Soon I begin to notice the steep rock faces fanning wide and extending out to an endless flatland, and know I no longer need to ask Don if we are near the coastal plain. The hills roll in waves as far east and west as I can see, and to the north the plain begins its sojourn to the Beaufort Sea. Alaska is as big as I imagined. It is a land so vast that the edge of the horizon blurs as it seems to lean forward, offering us more space. Moving at a speed of almost 100 mph, the clouds become thinner, and seem to hold time in a kind of suspended animation until we break out closer to the skyline. We keep scanning the tundra below us, trying to see movement. Soon Don spots a group of about 2000 caribou moving across the flattest part of the foothills. They too must feel the open sky and the vastness of the plain: a savanna of tundra and lichen, the soft footing of living carpet that surprises me when I crawl out of the Supercub, after we land on the edge of an unnamed river.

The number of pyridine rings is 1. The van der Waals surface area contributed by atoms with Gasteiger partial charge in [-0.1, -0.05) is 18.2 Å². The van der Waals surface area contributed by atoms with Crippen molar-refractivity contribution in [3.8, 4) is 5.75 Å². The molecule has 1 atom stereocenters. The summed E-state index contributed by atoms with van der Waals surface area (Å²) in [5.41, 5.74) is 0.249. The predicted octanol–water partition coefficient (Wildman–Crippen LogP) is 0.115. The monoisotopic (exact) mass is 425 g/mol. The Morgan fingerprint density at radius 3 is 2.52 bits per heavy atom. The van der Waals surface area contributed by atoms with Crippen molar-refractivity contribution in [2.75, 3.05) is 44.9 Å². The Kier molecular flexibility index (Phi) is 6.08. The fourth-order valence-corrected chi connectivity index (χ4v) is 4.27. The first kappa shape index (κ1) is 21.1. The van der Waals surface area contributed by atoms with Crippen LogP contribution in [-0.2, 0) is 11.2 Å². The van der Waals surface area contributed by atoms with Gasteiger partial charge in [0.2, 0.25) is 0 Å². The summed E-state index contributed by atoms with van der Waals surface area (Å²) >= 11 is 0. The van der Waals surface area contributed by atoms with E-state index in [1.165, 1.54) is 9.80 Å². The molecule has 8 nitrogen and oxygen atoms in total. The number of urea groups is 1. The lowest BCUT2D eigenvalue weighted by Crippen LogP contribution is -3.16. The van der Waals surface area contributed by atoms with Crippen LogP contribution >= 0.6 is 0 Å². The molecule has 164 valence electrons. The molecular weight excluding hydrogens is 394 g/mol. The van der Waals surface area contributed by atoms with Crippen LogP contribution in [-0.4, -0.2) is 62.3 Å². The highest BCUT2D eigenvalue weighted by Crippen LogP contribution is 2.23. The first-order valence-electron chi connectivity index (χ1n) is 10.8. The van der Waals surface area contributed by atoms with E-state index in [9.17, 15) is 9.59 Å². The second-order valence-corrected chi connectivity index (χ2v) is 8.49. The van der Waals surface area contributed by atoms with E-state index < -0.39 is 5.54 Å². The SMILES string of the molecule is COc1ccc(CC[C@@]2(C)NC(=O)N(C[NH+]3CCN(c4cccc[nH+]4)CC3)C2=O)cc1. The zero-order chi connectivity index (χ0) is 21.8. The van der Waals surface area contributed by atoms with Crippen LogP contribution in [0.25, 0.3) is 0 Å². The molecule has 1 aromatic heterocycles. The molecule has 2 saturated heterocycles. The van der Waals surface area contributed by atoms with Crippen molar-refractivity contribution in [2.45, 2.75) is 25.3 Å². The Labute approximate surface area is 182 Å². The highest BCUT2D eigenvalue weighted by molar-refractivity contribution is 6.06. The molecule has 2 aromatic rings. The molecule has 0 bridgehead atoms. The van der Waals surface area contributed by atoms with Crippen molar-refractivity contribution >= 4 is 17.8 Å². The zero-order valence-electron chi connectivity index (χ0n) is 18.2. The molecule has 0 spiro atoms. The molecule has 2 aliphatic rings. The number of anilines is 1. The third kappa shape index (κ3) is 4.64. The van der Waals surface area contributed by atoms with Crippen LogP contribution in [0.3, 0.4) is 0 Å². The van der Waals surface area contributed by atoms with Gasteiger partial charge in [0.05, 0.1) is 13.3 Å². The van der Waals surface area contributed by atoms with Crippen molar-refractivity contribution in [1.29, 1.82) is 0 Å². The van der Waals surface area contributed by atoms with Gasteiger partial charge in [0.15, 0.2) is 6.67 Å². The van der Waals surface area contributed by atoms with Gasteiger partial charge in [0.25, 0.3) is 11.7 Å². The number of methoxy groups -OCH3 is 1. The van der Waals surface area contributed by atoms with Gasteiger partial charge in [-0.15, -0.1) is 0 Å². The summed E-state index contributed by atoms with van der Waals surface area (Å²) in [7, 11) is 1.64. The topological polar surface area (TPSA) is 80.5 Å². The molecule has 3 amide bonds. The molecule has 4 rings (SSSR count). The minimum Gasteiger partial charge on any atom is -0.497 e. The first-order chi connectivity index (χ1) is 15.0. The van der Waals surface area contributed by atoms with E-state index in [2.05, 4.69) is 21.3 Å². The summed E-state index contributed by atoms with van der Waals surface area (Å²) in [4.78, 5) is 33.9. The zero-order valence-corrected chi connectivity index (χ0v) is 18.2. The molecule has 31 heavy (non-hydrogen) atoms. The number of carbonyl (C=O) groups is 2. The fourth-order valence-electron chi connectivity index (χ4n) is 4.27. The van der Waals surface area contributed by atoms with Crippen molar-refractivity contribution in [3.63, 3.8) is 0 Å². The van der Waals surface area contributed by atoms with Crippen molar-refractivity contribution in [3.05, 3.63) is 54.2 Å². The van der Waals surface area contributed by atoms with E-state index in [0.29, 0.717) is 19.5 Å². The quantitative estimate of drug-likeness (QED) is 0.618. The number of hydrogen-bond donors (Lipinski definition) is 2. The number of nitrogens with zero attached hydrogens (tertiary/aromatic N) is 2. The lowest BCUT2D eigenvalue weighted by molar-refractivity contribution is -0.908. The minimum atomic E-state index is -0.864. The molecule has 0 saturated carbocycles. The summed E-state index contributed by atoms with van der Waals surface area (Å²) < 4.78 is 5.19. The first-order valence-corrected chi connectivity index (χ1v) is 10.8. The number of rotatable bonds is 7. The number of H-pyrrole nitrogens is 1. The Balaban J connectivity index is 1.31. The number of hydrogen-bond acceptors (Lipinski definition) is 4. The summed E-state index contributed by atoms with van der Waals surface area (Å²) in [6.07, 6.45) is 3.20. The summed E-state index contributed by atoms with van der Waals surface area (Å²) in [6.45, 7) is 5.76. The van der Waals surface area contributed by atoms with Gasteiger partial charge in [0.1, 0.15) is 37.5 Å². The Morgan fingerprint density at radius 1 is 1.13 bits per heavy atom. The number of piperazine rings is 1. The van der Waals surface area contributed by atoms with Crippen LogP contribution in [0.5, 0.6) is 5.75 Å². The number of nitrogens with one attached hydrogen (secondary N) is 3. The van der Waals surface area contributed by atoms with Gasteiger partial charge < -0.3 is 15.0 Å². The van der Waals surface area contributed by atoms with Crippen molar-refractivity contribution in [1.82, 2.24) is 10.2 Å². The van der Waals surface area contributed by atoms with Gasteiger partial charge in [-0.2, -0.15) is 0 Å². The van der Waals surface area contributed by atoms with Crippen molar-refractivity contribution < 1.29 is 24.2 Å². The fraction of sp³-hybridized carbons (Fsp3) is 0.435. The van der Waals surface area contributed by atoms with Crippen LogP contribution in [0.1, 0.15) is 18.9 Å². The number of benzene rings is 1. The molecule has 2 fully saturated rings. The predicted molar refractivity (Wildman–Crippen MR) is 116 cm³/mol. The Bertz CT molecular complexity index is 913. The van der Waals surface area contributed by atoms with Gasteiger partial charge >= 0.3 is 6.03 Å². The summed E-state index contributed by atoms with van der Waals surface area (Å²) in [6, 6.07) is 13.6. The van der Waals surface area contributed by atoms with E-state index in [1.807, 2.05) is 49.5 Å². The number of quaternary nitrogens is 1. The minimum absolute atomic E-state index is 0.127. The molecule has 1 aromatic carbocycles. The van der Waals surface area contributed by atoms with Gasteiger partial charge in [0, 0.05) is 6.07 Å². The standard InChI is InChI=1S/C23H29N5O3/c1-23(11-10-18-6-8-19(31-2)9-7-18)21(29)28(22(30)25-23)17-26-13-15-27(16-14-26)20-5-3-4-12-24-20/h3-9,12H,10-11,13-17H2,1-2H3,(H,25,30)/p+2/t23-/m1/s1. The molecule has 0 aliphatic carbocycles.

I am alone again as the engine noise takes a long time to disappear. It's sound actually blends into an incredibly soft ringing silence, known by the Gwitch'in people of the Arctic as something to be revered, not feared. I can see the caribou keeping their distance as they watch me set up my tent. These small groups are skittish at this time of theyear, because brown bears roam the foothill edges waiting for the late calves to drop; the grand feast that they must dream about while in hibernation all winter. Soon I am crawling low like a bear, yet trying to act like a willow in the wind, so I can work my way close. The caribou must sense me near, and are keen to keep their distance while feeding on the lichen. I lay as still as I can, and breath in the magnificent view of the north side of the Brook's Range. The clouds move across it's face; moisture whipped white, draping itself over the peaks, as if in waiting for an auspicious gathering of the Gods. Before I know it, the clouds hide the sky, huge flakes of snow litter the tundra, and I am inside my dome tent, soon white and heavy from the wet snow. I'm not sure how many hours tick by as I lay quiet in my tent waiting for the storm to pass, listening to the snow fall softly on my nylon shelter, the distant hooves clicking, and the distant grunts and bleats of mothers and calves. It's a moment that's taken me years to have the chance to hear. I point my Sennheiser microphones towards the sounds, turn on my DAT recorder, and watch the digital seconds tick by. The sound waves take the form of squares in a line moving to the right, as the grunts and clicks get louder, then softer, and softer, and soon I fall asleep.